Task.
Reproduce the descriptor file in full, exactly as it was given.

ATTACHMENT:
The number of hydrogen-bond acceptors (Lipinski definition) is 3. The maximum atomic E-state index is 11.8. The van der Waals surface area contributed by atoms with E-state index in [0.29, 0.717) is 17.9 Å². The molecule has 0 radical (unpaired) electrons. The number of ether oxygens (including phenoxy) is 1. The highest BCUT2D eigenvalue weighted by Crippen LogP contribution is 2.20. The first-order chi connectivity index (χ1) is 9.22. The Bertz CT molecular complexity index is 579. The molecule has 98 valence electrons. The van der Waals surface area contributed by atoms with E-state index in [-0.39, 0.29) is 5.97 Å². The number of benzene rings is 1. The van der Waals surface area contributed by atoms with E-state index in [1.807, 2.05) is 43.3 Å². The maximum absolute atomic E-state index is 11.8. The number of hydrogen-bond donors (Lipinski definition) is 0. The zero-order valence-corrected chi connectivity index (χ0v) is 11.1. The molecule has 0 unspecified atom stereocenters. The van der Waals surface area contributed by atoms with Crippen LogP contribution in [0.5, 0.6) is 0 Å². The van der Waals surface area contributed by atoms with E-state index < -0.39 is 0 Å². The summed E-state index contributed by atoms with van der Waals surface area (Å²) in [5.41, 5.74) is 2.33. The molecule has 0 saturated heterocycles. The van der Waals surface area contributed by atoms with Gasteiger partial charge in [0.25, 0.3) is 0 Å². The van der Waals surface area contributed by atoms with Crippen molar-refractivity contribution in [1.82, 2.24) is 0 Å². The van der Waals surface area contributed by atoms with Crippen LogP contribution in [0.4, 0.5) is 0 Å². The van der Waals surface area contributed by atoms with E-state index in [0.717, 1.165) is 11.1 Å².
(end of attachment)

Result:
The number of hydrogen-bond acceptors (Lipinski definition) is 3. The maximum atomic E-state index is 11.8. The van der Waals surface area contributed by atoms with E-state index in [0.29, 0.717) is 17.9 Å². The molecule has 0 radical (unpaired) electrons. The number of ether oxygens (including phenoxy) is 1. The highest BCUT2D eigenvalue weighted by Crippen LogP contribution is 2.20. The first-order chi connectivity index (χ1) is 9.22. The Bertz CT molecular complexity index is 579. The molecule has 98 valence electrons. The van der Waals surface area contributed by atoms with E-state index in [-0.39, 0.29) is 5.97 Å². The number of benzene rings is 1. The van der Waals surface area contributed by atoms with E-state index in [1.807, 2.05) is 43.3 Å². The maximum absolute atomic E-state index is 11.8. The number of hydrogen-bond donors (Lipinski definition) is 0. The zero-order valence-corrected chi connectivity index (χ0v) is 11.1. The molecule has 0 unspecified atom stereocenters. The van der Waals surface area contributed by atoms with Crippen LogP contribution in [0.5, 0.6) is 0 Å². The van der Waals surface area contributed by atoms with E-state index < -0.39 is 0 Å². The summed E-state index contributed by atoms with van der Waals surface area (Å²) in [5.41, 5.74) is 2.33. The molecule has 0 saturated heterocycles. The van der Waals surface area contributed by atoms with Gasteiger partial charge in [0.25, 0.3) is 0 Å². The van der Waals surface area contributed by atoms with Crippen molar-refractivity contribution in [1.82, 2.24) is 0 Å². The van der Waals surface area contributed by atoms with Crippen LogP contribution in [0.4, 0.5) is 0 Å². The van der Waals surface area contributed by atoms with E-state index in [0.717, 1.165) is 11.1 Å².